Journalists Learn to Work with Environmental Data to Reveal the Earth’s Stories

Aug 142013

The Lekki Conservation Centre in Lagos, Nigeria, holds the last patch of the city's original flooded forest. The reserve, which represents a unique habitat between the lagoon and the sea, is squeezed in amid reclaimed land and urban settlements. If you look at a satellite image of the area, you see that most of the green space has given way to the grey of buildings and asphalt.

I had the opportunity to visit Lekki on a rainy day in July with a group of environmental journalists I was training. They used mobile apps like My Tracks, EveryTrail or standard GPS devices to geotag photos of the area and record their path through the forest. These files later helped them see which areas they had visited and contextualize their stories with environmental information from maps or satellite images. See the track of our route from Central Lagos to the Lekki Conservation Centre..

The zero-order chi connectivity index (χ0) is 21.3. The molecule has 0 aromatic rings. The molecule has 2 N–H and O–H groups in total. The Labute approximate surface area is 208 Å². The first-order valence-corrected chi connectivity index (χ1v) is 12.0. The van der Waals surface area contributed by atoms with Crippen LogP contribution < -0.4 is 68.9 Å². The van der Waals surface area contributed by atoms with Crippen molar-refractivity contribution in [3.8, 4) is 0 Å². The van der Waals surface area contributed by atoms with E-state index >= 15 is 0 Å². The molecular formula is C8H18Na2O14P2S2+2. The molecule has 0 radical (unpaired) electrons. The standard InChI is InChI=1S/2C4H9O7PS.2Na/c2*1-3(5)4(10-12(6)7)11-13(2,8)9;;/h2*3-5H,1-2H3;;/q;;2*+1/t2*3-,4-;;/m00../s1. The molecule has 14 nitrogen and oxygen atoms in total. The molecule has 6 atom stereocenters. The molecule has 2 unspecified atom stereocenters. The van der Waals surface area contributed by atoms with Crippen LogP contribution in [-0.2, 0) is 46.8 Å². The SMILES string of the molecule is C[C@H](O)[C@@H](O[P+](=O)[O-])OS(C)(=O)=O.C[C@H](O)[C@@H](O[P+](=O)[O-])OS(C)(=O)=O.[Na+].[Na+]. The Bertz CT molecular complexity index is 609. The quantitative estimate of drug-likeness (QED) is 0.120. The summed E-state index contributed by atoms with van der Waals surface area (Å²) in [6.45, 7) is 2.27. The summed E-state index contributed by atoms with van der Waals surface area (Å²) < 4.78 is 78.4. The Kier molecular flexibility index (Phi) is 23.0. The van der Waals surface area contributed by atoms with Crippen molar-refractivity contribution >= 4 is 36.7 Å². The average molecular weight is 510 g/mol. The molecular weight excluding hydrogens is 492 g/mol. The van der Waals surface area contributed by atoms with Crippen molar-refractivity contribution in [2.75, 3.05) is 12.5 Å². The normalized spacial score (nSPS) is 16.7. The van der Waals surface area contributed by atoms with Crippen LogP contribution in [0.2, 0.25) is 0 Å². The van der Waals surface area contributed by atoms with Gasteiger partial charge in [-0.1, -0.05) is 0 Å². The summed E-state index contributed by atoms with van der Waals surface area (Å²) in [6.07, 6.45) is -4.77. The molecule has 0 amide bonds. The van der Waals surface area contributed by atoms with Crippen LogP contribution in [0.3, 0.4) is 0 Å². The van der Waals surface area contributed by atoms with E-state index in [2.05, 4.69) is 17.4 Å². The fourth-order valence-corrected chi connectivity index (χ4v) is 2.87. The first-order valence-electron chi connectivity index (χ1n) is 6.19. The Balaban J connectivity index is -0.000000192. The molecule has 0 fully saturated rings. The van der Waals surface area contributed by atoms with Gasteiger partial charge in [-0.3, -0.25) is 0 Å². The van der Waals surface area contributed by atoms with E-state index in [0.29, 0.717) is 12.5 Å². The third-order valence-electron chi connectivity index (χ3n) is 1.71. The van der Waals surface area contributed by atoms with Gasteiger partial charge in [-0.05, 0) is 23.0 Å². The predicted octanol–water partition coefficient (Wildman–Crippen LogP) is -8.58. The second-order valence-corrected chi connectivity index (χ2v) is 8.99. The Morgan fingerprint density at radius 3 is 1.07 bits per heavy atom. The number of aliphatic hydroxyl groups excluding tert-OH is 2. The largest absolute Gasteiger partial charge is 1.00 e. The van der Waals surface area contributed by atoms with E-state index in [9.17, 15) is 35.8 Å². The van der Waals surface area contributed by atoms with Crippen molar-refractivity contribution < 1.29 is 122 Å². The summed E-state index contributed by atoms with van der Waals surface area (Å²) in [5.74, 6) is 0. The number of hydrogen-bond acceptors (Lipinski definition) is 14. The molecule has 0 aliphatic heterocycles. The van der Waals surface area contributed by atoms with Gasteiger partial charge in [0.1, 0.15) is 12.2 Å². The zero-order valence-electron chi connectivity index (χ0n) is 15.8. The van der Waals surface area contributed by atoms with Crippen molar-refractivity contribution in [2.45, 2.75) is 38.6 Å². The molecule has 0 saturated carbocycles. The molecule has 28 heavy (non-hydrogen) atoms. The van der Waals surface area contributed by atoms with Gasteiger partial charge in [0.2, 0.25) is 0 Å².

The activity was part of the second training course of our “Flag it! Digital Tools for Environmental Reporting” project. In Lagos, eight journalists from Brazil, Germany, Nigeria, Philippines, Portugal and Romania, spent a week learning new ways to tell environmental stories by using innovative software to analyze and visualize data.

The course was designed by the Environmental News Lab (Ecolab) in partnership with the European Youth Press, a nonprofit organization based in Brussels. I recently helped launch EcoLab as part of my ICFJ Knight International Journalism Fellowship.

Read more of Faleiros’ post on IJNet.


The International Journalists' Network, IJNet, keeps professional and citizen journalists up to date on the latest media innovations, online journalism resources, training opportunities and expert advice. ICFJ produces IJNet in seven languages: Arabic, Chinese, English, Persian, Portuguese, Russian and Spanish. IJNet is supported by donors including the John S. and James L. Knight Foundation